The Indian Army has warned its officers to stay away from Facebook and WhatsApp, arguing the popular US-based social media platforms are vulnerable to hacks and a “crucial source” for hostile intelligence-gathering.
An army advisory strongly encourages soldiers, especially those holding “sensitive posts,” to avoid WhatsApp for any official communications and to consider deactivating their Facebook accounts, following a military assessment finished last month which flagged a number of issues with soldiers’ internet habits.
In addition to deeming Facebook a gold mine for foreign intelligence agencies, the army has asked troops serving at all levels to refrain from posting photos in uniform, sharing too much personal information and from tagging locations that might reveal sensitive details about military sites.
Despite the much touted end-to-end encryption feature, the advisory warns that WhatsApp’s perceived protections disappear as soon as a computer or mobile device becomes compromised, opening the Facebook-owned app to potential intrusion.
WhatsApp itself brought its own vulnerabilities into the spotlight after it filed a lawsuit against Israeli surveillance firm NSO Group, accusing of creating spyware used in cyber attacks on at least 1,400 people worldwide – including Indian reporters, lawyers and activists, as well as government and military officials.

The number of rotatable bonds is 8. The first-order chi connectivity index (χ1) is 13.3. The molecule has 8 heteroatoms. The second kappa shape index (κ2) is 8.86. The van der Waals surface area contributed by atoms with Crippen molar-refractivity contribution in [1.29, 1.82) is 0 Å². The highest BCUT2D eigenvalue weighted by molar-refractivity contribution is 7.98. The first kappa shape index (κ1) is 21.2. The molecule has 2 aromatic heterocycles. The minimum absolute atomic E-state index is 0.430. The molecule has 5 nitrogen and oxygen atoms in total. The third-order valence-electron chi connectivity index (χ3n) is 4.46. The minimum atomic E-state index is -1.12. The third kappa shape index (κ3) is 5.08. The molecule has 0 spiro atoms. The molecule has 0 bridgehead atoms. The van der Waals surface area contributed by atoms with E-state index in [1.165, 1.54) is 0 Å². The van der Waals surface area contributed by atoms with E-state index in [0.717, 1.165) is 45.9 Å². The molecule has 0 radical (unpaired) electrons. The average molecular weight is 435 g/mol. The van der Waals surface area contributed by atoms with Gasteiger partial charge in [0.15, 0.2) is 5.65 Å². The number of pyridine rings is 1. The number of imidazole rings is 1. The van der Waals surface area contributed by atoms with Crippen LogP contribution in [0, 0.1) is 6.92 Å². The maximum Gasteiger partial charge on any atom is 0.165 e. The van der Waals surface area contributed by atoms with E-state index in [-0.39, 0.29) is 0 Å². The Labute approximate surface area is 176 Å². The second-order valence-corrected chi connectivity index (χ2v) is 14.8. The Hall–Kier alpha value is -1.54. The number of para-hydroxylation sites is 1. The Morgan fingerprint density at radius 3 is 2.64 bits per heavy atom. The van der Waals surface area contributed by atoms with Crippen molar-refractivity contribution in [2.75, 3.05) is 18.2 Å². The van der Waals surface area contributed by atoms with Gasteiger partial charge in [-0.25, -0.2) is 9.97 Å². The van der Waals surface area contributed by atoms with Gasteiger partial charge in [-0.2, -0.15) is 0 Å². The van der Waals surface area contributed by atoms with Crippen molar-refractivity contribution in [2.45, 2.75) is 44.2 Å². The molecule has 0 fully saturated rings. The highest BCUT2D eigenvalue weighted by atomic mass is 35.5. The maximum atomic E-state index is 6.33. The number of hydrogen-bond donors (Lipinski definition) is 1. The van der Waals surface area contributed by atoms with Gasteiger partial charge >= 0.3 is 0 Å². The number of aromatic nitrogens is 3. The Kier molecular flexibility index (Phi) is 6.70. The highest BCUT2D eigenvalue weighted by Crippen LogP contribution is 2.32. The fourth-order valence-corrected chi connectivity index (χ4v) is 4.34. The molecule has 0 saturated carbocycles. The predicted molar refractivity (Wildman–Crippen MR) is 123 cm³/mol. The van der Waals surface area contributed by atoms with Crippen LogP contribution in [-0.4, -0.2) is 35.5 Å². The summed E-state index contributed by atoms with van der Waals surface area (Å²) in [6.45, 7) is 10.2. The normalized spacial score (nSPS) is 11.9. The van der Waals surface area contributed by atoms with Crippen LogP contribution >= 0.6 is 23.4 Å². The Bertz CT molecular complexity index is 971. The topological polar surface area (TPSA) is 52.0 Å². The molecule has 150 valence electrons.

In another recent warning to the troops, the army advised soldiers to be wary of phony “spiritual gurus” and “babas” on social media, in addition to “honey traps,” as they may be intelligence agents sent to gather information. It identified at least 150 fake social media profiles that tried to extract intelligence from soldiers online.
India has sought to propel its own fast-growing IT sector into competition with American tech firms that have become ubiquitous worldwide, including Facebook, which remains India’s most popular social media service. Both Facebook and WhatsApp came into direct conflict with the Indian government in February, when a parliamentary panel summoned company reps to address criticisms over the spread of “fake news” and sometimes deadly rumors.